KUALA LUMPUR - Malaysia on Thursday formally declared the passengers and crew of missing flight MH370 to be presumed dead, a step that it said opens the door for compensation payments but which was angrily rejected by distraught relatives.
Malaysian authorities and the airline had until now refrained from drawing firm conclusions about the fate of the plane and its 239 passengers and crew, as many desperate next-of-kin continue to insist it may have landed safely somewhere.
But Thursday's declaration that MH370 was an "accident" was essentially a formal announcement that the plane had indeed crashed somewhere after its disappearance on March 8 and that all aboard had perished.
"It is therefore, with the heaviest heart and deepest sorrow that, on behalf of the government of Malaysia, we officially declare Malaysia Airlines flight MH370 an accident," civil aviation chief Azharuddin Abdul Rahman said in a televised announcement.
"All 239 of the passengers and crew on board MH370 are presumed to have lost their lives," he added.
Urging relatives to move forward, he said it was "important that families try to resume normal lives".
Malaysia Airlines later said it would begin contacting families to proceed with a "fair and reasonable" compensation process.
But Sarah Bajc, whose partner Philip Wood was on board the plane, was one of several relatives who poured scorn on the announcement.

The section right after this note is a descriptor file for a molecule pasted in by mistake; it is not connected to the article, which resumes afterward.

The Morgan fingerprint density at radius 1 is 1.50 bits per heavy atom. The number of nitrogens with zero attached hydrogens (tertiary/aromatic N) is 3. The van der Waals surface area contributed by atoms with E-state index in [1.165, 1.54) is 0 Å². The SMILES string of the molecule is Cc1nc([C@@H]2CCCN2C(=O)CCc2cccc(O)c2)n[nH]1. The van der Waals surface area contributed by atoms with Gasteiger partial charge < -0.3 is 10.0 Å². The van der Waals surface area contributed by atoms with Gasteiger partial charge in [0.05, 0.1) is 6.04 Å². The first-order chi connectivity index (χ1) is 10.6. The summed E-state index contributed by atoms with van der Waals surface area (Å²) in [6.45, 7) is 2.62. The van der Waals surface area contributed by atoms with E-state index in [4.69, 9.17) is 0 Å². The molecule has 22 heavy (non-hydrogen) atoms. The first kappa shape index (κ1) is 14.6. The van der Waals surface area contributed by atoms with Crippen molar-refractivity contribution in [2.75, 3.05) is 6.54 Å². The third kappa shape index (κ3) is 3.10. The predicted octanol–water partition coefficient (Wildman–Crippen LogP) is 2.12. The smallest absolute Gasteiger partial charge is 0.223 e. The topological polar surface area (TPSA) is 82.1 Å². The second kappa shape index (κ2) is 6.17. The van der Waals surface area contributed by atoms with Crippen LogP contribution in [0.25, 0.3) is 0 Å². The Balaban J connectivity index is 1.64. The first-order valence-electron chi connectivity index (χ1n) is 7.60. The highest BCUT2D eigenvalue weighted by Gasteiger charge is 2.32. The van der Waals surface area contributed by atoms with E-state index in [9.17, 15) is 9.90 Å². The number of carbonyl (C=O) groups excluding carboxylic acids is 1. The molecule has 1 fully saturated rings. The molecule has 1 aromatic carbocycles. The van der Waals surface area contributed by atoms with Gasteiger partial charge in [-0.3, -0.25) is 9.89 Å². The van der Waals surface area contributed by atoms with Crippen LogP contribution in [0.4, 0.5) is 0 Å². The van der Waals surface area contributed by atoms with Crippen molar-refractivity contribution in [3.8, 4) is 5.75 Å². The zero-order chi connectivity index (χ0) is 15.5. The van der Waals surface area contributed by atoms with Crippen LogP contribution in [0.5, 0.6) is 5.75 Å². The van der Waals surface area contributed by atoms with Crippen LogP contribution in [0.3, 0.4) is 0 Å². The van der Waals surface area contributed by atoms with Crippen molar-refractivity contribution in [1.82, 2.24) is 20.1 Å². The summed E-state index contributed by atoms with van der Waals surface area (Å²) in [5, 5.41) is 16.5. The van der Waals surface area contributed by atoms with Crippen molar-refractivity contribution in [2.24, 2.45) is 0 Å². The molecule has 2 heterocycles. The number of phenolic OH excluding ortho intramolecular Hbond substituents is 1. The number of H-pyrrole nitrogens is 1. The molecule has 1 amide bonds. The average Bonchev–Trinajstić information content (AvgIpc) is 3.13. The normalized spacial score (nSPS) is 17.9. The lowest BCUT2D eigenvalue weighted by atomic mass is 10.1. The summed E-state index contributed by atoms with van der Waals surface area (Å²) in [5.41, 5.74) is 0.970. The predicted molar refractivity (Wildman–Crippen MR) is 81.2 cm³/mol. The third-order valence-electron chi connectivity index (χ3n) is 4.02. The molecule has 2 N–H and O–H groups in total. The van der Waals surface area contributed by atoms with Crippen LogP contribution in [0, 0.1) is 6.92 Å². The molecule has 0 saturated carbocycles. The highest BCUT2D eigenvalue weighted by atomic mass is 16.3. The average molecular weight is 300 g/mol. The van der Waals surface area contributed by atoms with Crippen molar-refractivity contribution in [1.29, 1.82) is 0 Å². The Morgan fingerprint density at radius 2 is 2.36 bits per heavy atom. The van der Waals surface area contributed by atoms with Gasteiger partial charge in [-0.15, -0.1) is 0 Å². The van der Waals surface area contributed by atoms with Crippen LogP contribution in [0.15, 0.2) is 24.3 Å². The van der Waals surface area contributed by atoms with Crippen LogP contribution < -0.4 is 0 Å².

'They are lying'
"I think they are lying," she said of the Malaysian government and airline.
"It could very well be that the plane crashed. But there is no evidence, and until there is evidence we just can't believe them. It is impossible to bring any closure until we have proof."
Many relatives have consistently accused Malaysia's authoritarian government and its flag carrier of a chaotic and bungled response to the plane's initial diversion that allowed the jet to disappear, and a subsequent cover-up. Those charges are strenuously denied.
The plane vanished en route from Kuala Lumpur to Beijing in one of history's great aviation mysteries.
Malaysia's government says satellite data indicates the plane inexplicably detoured to the remote southern Indian Ocean, which they suspect was due to "deliberate" action onboard.
But no evidence has turned up as to the fate of the plane, despite an ongoing Australian-led search of the supposed crash region -- the most expensive search and rescue operation in history.
Whatever happened, aviation analyst Gerry Soejatman said the declaration is important to allow all parties to move forward in the baffling case.
"Unless the declaration is made, it will be tough to initiate certain legal steps for insurance matters to take place," he said.
"It's a hard step for (families) to accept, but they have to bear in mind that someone has to pay them and everyone has to move on somehow. It's not easy but this is a fact."